OLR Bill Analysis
AN ACT ESTABLISHING THE FINANCE AND BANKING DEVELOPMENT COMMISSION AND THE CONNECTICUT FINANCE CENTER.
The bill establishes an eight-member Finance and Banking Development Commission (FBDC) whose primary purpose is to encourage financial service companies and banks to (1) establish operations in Connecticut or (2) charter or organize under the laws of the state. The tasks the bill assigns the commission involve legislative advocacy for state policies, programs, and procedures that might attract more of these entities to locate or do business in the state.
The bill requires the commission to file annual reports with the banking, commerce, and finance, revenue and bonding committees. Its first report is due January 1, 2015.
The bill also establishes the Connecticut Finance Center, whose purpose is to encourage the formation and establishment of financial service companies and banks in Connecticut. It must be located in lower Fairfield County as a branch of the Secretary of the State's Office. Presumably, the secretary will appoint members and set operational procedures.
EFFECTIVE DATE: July 1, 2013, except the provision establishing the Connecticut Finance Center is effective October 1, 2013.
FINANCE AND BANKING DEVELOPMENT COMMISSION
Duties of the Commission
The primary function of the commission is to encourage financial service companies and banks to establish operations in Connecticut or to charter or organize under the laws of the state. The bill requires that it:
1. advocate for all necessary changes to policies and laws to encourage these entities to do business in, or relocate in, the state (a majority of the commission members must approve any specific advocacy before presenting it to the General Assembly or any state agency);
2. make recommendations, with majority approval, to the General Assembly and the governor regarding legislation, policies, programs and services that will help the state achieve its goal;
3. review and comment on proposed state laws or recommendations that may affect a bank or financial service company's decision to establish business operations in this state, relocate here, or charter or organize under Connecticut laws; and
4. advise the General Assembly and governor on the coordination and administration of state programs that affect the progress of the commission in achieving its desired results.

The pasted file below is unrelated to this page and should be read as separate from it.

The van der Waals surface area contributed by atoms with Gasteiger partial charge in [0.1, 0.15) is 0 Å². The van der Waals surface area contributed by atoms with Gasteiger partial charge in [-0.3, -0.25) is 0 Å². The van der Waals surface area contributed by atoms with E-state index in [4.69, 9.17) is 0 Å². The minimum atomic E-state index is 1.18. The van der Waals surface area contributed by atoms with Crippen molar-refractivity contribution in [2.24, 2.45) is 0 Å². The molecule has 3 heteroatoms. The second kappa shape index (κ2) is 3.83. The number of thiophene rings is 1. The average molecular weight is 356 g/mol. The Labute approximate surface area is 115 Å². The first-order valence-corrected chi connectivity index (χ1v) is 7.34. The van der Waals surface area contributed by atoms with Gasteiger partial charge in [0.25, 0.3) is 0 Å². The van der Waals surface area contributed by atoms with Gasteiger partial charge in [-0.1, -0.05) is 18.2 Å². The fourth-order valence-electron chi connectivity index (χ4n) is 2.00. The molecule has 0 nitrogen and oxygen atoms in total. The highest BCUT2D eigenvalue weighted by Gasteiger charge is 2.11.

The bill requires the Department of Economic and Community Development, within its existing budget, to provide the commission with necessary staff.
Appointment of Members
Under the bill, legislative leaders select six of the commission's eight members, each of whom must have experience in areas the bill specifies. Appointing authorities and fields of expertise are as follows:
1. one appointed by the Senate president pro tempore (banking);
2. one appointed by the Senate majority leader (commercial lending);
3. one appointed by the Senate minority leader ( investment advisers and broker-dealers);
4. one appointed by the House speaker (private equity or venture capital);
5. one appointed by the House majority leader (hedge funds and investment management); and
6. one appointed by the House minority leader (marketing of finance and banking companies and investment services).
The banking and economic and community development commissioners are ex-officio, nonvoting members. Under the bill, appointing authorities fill vacancies; the newly appointed member must have the same qualifications as his or her predecessor.
The commission must meet as often as the chairperson or a majority of its members deem necessary.
Members of the commission are reimbursed for expenses incurred in the performance of their duties, within available funds.
Members serve two-year terms beginning on October 1st of the year in which they are appointed. The chairperson and vice-chairperson, chosen by the commission from among its members, also serve two-year terms. Absence from three consecutive meetings or from 50% of the meetings in a calendar year is deemed a resignation and is effective immediately.
Financial Service Companies
Financial service companies are bank holding companies; savings and loan holding companies; national banks; savings associations; federal savings banks; foreign banks; credit unions; production credit associations; and certain companies which derive 50% or more of their gross income from activities such as loans, letters of credit, acceptance of drafts, or services related to other financial instruments or contracts.